Off target?

May 14, 2009

The latest Vanguard News – May 2009  contains a link to a report in the Economist of 10 May 2009  about the failure of performance targets and comments that “It is good on the problems but not so good on what we should measure”. The Economist report is actually based upon an academic study (Ordonez et al, 2009, Academy of Management Perspectives) that has been reproduced in a number of places, including this one at the Wharton Business School.
Perhaps until we come up with an answer for this perennial issue that government will swallow, we will be plagued with targets? I think they have to take trust onboard and witness successful lean change for themselves…

The matter of targets was also jumped on by the editorial in the current edition of ‘Public Sector Executive’ (March/April 2009) under the title ‘Death by a thousand targets’, so we are not alone.


If you are interested and, preferably, in UK local government please complete the survey, it doesn’t take long at all. I’ll keep feeding back through these pages, which are also covered by and PSF.


The power of information

February 3, 2009

On the 1st February 2009 the Power of Information Taskforce (an independent taskforce advising the UK government – – its draft report, including a set of twenty five recommendations. Other than a number of recommendations regarding mapping, OS licensing and that area, which I wouldn’t disagree with, many are not new for local government but demonstrate how far ahead of the central lot we are. Number 16 about publishing notices electronically, is incredibly old hat in local government terms and was probably one of the first things done by many authorities over eight years ago…They’re also still going on about ‘Show us a better way’, when a number of the ideas were operational across the 410 local authorities in England and Wales. A new one is a Power of Information beacon award for local government (No. 17) – to which I say, not another bloody award! What is needed at central government is some central control on all the initiatives enforced upon local government, so that they are vetted and form into a core plan. With information security and Government Connect security constraints coming from one side, the information commissioner from another and requests to open up from another, councils are being thoroughly confused.

Another new web site is a Vanguard one aimed at the public sector:

It wasn’t working in MS Internet Explorer 6 and not the prettiest one I’ve seen but its the content that counts!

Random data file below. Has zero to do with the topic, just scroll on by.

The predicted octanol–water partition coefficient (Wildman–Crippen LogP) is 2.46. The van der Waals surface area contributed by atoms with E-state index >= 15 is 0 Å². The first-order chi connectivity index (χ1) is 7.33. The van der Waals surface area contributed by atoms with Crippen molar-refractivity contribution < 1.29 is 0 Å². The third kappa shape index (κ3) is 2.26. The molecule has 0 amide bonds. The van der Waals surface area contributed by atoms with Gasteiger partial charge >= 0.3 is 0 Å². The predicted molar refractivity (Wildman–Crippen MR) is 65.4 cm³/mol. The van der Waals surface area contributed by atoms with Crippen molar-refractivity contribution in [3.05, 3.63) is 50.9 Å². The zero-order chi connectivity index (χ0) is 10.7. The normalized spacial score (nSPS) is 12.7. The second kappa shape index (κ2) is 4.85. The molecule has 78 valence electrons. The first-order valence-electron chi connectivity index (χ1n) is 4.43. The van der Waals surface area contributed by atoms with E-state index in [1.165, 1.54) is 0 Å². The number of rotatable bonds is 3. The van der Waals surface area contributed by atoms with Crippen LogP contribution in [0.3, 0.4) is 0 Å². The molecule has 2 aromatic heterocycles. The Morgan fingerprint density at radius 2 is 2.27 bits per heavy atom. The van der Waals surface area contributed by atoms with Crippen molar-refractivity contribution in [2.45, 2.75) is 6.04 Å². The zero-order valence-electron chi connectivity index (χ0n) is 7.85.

Promises, pledges and satisfaction

October 6, 2008

One of my regular correspondents, even if he doesn’t respond on the blog, is Angus Doulton of EiP, who I am presenting with at their annual conference in November.

Angus had been considering my conference paper and was criticising my proposal about using ‘satisfaction’ as a measure! I admitted that I had come to agree with that – its use for things like the Place survey had reduced any value it once had, citizens probably provide the quality of their last experience with the organization as a value, not an average figure or something of use!

A very current paper by Oliver James of the University of Exeter entitled “Evaluating the Expectations Disconfirmationand Expectations Anchoring Approaches to Citizen Satisfaction with Local Public Services’ supports this approach. Moving on from the classic work by Parasuraman et al and also Van Ryzin’s practical testing of it, James’ conclusion is that managing expectations and perceived outcomes is very important. He also reflects upon the binary measures of dissatisfaction and satisfaction.

Hence, perhaps slightly in parallel with Angus, I am getting a stronger perception that the value comes in collating dissatisfaction and measuring it as a binary by channel to consider channel use, migration and transfer. We need to have anchored expectations and determine what the gap is between that and what is delivered, these should be the variations that flag up when service improvement is required.

Vanguard (John Seddon and associates) in their latest report on National Indicator 14 (avoidable contact) make the statement that “managing value is the key to removing failure and that in managing value you need measures that relate to purpose from the customers’ point of view.”

Angus himself has proffered ‘service promises’ as a solution, which seems, coincidentally, to reflect a proposal in the new future of policing Green Paper about a policing pledge! These are not too far away the anchored expectations gap, the question is: what do we use for the actual metric for the range of services and channels, can promises or pledges be set for them all, or do we seek out dissatisfaction and cure it?

At the EiP conference we will be trying to clarify potential measures derived from promises and pledges and produce something of use to practitioners and of value to the citizen.

James, O. (2007). “Evaluating the Expectations Disconfirmation and Expectations Anchoring Approaches to Citizen Satisfaction with LocalPublic Services.” Journal of Public Administration Research and Theory: 1 – 17.

Van Ryzin, G. G., Immerwahr, S., (2007). “Importance-Performance Analysis of Citizen Satisfaction Surveys.” Public Administration 85(1): 215 – 226.

Parasuraman, A., Zeithaml, V.A., Berry, L.L., (1988). “SERVQUAL: A multiple-item scale for measuring consumer perceptions of service quality.” Journal of Retailing 64(1 Spring): 12-40.